Pallone Legislation Will Force Polluters to Pay for Superfund Cleanup, Not Taxpayers
Washington, DC – Congressman Frank Pallone, Jr. (NJ-06) today announced the reintroduction of legislation to help the Environmental Protection Agency (EPA) clean up Superfund sites listed on the EPA’s National Priorities List. The Superfund Polluter Pays Act would reinstate the Superfund tax to make sure polluters pay for the cleanup of Superfund sites – not taxpayers. Senator Cory Booker of New Jersey will introduce the companion bill in the Senate.
Roughly 50 percent of New Jersey’s population lives within three miles of a Superfund site. Superfund sites are areas contaminated with toxic substances that can make their way into the air, drinking water wells, creeks and rivers, backyards, playgrounds and streets. Communities impacted by these sites can face restrictions on water and land use and recreational activities as well as economic losses as property values decline due to proximity to contaminated sites. In the worst cases, residents of these communities face health problems such as cardiac impacts, infertility, low birth weight, birth defects, leukemia, and respiratory difficulties.
In 1995, a Republican Congress allowed the Superfund taxes to expire, despite opposition from Pallone and other Democrats. Before its expiration, the collected taxes were placed into a Superfund Trust Fund that was used for the cleanup of so-called “orphaned sites,” where the party responsible for the pollution either no longer existed or could not afford the cost of the cleanup. Without those revenues, Superfund cleanups have been delayed, the backlog of sites needing cleanup has grown, and the costs have shifted to the taxpayers. Pallone’s legislation would reinstate the superfund taxes on polluters and make adjustments for inflation.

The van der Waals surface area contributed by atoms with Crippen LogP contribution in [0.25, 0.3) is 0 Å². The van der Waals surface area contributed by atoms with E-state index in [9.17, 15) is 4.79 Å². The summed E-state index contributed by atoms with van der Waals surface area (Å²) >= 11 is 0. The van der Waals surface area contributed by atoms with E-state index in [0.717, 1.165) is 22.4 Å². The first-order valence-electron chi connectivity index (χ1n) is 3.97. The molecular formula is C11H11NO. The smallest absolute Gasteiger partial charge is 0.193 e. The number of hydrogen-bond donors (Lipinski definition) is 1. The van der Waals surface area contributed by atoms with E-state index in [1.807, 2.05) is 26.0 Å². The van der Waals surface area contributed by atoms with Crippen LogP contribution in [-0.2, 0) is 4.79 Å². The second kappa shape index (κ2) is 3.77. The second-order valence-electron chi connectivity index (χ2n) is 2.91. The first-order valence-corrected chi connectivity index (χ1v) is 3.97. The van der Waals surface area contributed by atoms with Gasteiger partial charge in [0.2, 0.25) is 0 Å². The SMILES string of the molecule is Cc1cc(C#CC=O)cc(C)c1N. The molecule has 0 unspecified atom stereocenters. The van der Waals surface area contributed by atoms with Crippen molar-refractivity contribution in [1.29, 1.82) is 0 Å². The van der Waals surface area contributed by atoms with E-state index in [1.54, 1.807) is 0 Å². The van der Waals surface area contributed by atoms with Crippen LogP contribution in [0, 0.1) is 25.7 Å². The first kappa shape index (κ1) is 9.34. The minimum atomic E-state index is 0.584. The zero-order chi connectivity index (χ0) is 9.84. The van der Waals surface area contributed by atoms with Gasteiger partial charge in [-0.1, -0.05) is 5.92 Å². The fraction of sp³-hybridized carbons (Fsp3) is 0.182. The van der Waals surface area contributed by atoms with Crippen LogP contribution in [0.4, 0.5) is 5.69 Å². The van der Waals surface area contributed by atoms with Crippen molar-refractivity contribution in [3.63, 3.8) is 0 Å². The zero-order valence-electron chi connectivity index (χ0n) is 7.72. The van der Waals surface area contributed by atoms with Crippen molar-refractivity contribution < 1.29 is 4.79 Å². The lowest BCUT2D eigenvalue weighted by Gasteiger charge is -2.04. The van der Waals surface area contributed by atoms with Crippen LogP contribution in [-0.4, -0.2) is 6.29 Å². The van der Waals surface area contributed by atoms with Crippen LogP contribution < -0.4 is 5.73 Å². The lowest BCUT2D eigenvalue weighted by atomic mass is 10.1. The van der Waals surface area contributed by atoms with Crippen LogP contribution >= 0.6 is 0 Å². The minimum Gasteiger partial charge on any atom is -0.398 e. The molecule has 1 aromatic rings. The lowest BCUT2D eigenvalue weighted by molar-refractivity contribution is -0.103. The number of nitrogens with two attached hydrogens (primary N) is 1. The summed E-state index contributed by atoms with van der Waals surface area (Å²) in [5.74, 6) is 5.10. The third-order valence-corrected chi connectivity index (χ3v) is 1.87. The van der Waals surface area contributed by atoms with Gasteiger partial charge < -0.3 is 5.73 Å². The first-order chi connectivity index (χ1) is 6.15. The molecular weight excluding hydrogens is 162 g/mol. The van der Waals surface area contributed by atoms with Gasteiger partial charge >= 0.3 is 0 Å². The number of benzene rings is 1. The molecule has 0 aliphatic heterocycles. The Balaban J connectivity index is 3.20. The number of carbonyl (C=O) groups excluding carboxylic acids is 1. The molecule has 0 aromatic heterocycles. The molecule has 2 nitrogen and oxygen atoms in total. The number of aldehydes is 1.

“The American taxpayer should not be paying for the mistakes of corporate polluters,” said Congressman Pallone. “Superfund sites threaten public and environmental health in New Jersey and across the country, and those sites could be cleaned up faster with adequate funding. The Superfund Polluter Pays Act will replenish the necessary funds by holding corporations accountable for environmental degradation. Congress must step up and pass legislation that protects hardworking families from having to pay for the misdeeds of corporate polluters.”
“Too many New Jersey communities have suffered beside Superfund sites that have languished without attention for decades. Just because the Congress hasn’t been able to reauthorize the Superfund tax is no excuse for asking our Garden State neighbors to carry on their shoulders the health and financial burdens of this catastrophe,” said Congressman Bill Pascrell. “It’s time right now to fund the Superfund cleanup program – and make the polluting industries, not the general public, pick up the tab. I am proud to support Chairman Pallone and Senator Booker’s legislation so our taxpayers don’t have to face the added indignity of cleaning up after polluters who have harmed our cities and towns with their poison.”
“Superfund sites don’t just contaminate the ground and water—the high levels of carcinogens that seep out have led to heightened risks of cancers, birth defects and other serious health problems,” said Senator Booker. “The stakes could not be higher for New Jerseyans—half of our state lives within three miles of one of these Superfund sites. It’s time to address this injustice, clean up these sites, and hold polluting industries accountable for conditions they would never accept in their own communities.”